Big Esso review

Big Esso brings big energy, a reminder of what makes Melbourne one of the world's great cities.
Big Esso brings big energy, a reminder of what makes Melbourne one of the world's great cities. Photo: Chris Hopkins

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Opening hours Tue-Thu noon-11pm; Fri-Sun 11am-late
Prices Moderate (mains $20-$40)

In the last review I filed before lockdown six, I told you not to wait before going to Auterra. "Who knows how long this taste of freedom will last," I concluded, presumably dooming us to the lockdown that immediately followed.

I am sorry for any part I played in that cosmic catastrophe, but I'm doubling down. Now we're free again (here's hoping forever), I demand that you sprint and not amble to Federation Square, where Nornie Bero and her team from Yarraville cafe Mabu Mabu are throwing native Australian ingredients the culinary party they deserve, with the festival atmosphere you do.

If it has been a hot minute since you've dined in Federation Square, fair enough. Besides Taxi Kitchen, it hasn't commanded a local following as a fun dining destination since Paul Mathis' Chocolate Buddha and George Calombaris' Reserve were firing on all cylinders in the early noughties.

Kangaroo tartare with smoked oyster aioli and taro crisps.
Kangaroo tartare with smoked oyster aioli and taro crisps. Photo: Chris Hopkins

But after a multi-million dollar refurb, Fed Square has gone from zero to Bero, not to mention Hero, where Karen Martini and Philippa Sibley are in their forceful element. Great food has returned to this precinct. But there's something else, too.

Walking through that huge ACMI atrium and into the expansive square, we're hit with the sound of mass dining and a clear view of the cityscape. As locals, we often dismiss landmarks as places only for tourists. I really hope we'll see some of them again, and soon.

But I also hope that after being separated from the city for so long, we rediscover why the world considers Melbourne, Naarm, to be one of the best places on the planet. Perhaps I have freedom fever, but I think Big Esso is a good place to start that discovery. Preferably fuelled by a Davidson plum gimlet or Green Ant-ini, a martini with a twist.

Wattleseed crumbed poussin, pickled watermelon and finger lime aioli.
Wattleseed crumbed poussin, pickled watermelon and finger lime aioli. Photo: Chris Hopkins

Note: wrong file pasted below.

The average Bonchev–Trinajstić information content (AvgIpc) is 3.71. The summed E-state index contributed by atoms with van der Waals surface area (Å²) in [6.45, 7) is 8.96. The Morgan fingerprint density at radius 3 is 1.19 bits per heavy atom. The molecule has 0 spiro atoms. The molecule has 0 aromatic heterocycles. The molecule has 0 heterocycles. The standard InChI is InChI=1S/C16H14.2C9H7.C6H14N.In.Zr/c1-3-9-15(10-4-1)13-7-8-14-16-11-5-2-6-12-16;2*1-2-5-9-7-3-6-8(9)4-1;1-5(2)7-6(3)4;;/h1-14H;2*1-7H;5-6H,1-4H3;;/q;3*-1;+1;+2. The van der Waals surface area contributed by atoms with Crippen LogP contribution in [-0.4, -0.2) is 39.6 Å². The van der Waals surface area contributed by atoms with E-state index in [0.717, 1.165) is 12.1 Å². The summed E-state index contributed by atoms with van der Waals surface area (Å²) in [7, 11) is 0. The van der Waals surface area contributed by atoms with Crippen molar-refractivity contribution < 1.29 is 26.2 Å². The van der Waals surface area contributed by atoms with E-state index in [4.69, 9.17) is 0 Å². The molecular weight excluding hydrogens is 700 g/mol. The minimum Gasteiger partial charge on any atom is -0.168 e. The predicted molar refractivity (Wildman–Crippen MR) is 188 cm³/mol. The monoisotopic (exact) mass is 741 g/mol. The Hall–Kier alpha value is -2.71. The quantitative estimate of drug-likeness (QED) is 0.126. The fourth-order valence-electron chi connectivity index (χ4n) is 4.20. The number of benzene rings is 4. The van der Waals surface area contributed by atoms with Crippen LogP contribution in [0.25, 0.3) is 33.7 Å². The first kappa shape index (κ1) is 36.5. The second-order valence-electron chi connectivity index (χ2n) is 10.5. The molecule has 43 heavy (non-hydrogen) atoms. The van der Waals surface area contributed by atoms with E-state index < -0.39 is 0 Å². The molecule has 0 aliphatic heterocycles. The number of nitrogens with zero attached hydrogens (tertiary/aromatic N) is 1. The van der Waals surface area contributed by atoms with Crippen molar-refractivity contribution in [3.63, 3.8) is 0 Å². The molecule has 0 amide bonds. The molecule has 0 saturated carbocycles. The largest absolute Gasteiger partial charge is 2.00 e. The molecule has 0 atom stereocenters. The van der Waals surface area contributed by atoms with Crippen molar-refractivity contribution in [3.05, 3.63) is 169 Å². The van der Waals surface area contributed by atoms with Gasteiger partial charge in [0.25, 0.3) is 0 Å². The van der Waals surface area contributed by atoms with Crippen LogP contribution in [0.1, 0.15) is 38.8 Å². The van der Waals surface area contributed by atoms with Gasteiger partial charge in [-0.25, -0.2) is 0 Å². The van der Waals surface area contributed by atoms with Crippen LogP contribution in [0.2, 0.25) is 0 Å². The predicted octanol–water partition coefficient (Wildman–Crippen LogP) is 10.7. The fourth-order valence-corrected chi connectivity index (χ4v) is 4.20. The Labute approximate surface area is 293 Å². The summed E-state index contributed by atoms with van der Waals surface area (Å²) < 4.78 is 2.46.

Let's start with those drinks, actually, as they represent one of the new strings to Bero's bow. Big Esso isn't just serving booze (the Yarraville cafe is sober). It has one of the best lists of Australian beers and spirits (including Seven Seasons Green Ant Gin for that Ant-ini) around, with a tight wine list from thoughtful producers such as Unico Zelo and Vasse Felix in WA.

The genuine, undiluted championing of native ingredients and Bero's own favourite dishes from her upbringing on the Torres Strait island of Mer are the foundation of a menu that goes from casual drinks to serious dining with ease.

Kangaroo tartare is lush and bright, spooned onto taro crisps that have a light hint of dried banana. Croquettes made with tin meat (canned corned beef) and pickled karkalla (the salty succulent sometimes called pig face) shatter to reveal a centre with the pillowy, meaty richness of a slow-braised tongue.

Chocolate wattleseed pavlova.
Chocolate wattleseed pavlova. Photo: Chris Hopkins

Crocodile proves to be the perfect candidate for deep-frying – the flavour of a good firm fish, with the texture of chicken tenders, all amplified by a dusting of salt and pepperberry and a chilli aioli.

Condiments, rubs and dressings are a big part of what makes the dishes pop. They explode with pepperberry bite, the bouquet of strawberry gum, or the unmistakable bushwalk-in-the-sun smell of lemon myrtle.

Charred emu fillet, which you might have found to have a challengingly gamey flavour elsewhere, is plush, pink and sweet here, aided by a brush of black molasses and a chimichurri that runs heavy on the saltbush.

The wallflower side salad of cos lettuce, billed with pickled green mango and a warrigal green dressing, is a blazing star, popping with the sharp apostrophe of river mint and crunchy, juicy slices of bell fruit.

For readers who don't eat food with faces, blame this reviewer's rusty ordering skills for the unintentional meatiness of this story. I failed to summon what sound like some of Melbourne's more compelling vegan dishes, including bush tomato, cassava and warrigal green croquettes; blackened okra with a macadamia cream; and blackened purple cabbage with sweet native currants and tart muntry chutney.

It's probably worth remembering this isn't actually the first time a First Nations-owned restaurant with a native ingredient focus has had a tenancy in this patch of Wurundjeri Country known as Fed Square. Tjanabi, owned by Boonwurrung elder Carolyn Briggs, moved here from Carlton in 2007. (There was going to be a revival of the restaurant as part of Rising festival, before COVID cancelled the show.) Reviews back then noted that the space felt austere, almost like it needed to look serious in order to be taken so.

By contrast, Big Esso's bright energy explodes from every corner, from the crew's lilly pilly pink tees, to the huge mural by artist Aretha Brown.

Speaking of the crew, after months of uncertainty for hospitality workers, the level of enthusiasm, joy and sharpness on the floor is worth a standing ovation. It's not just good service. There's so much pride from the whole team.

As we sigh into a chocolate and wattleseed pavlova, perfumed with strawberry gum cream, it feels good to see a new chapter unfold, for Bero, for us. It's just so good to be back.

The low-down

Big Esso

Drinks All-Australian spirits, beers and wines.

Pro tip Do not leave without stocking up on Mabu Mabu's hot sauces and teas.

https://www.mabumabu.com.au/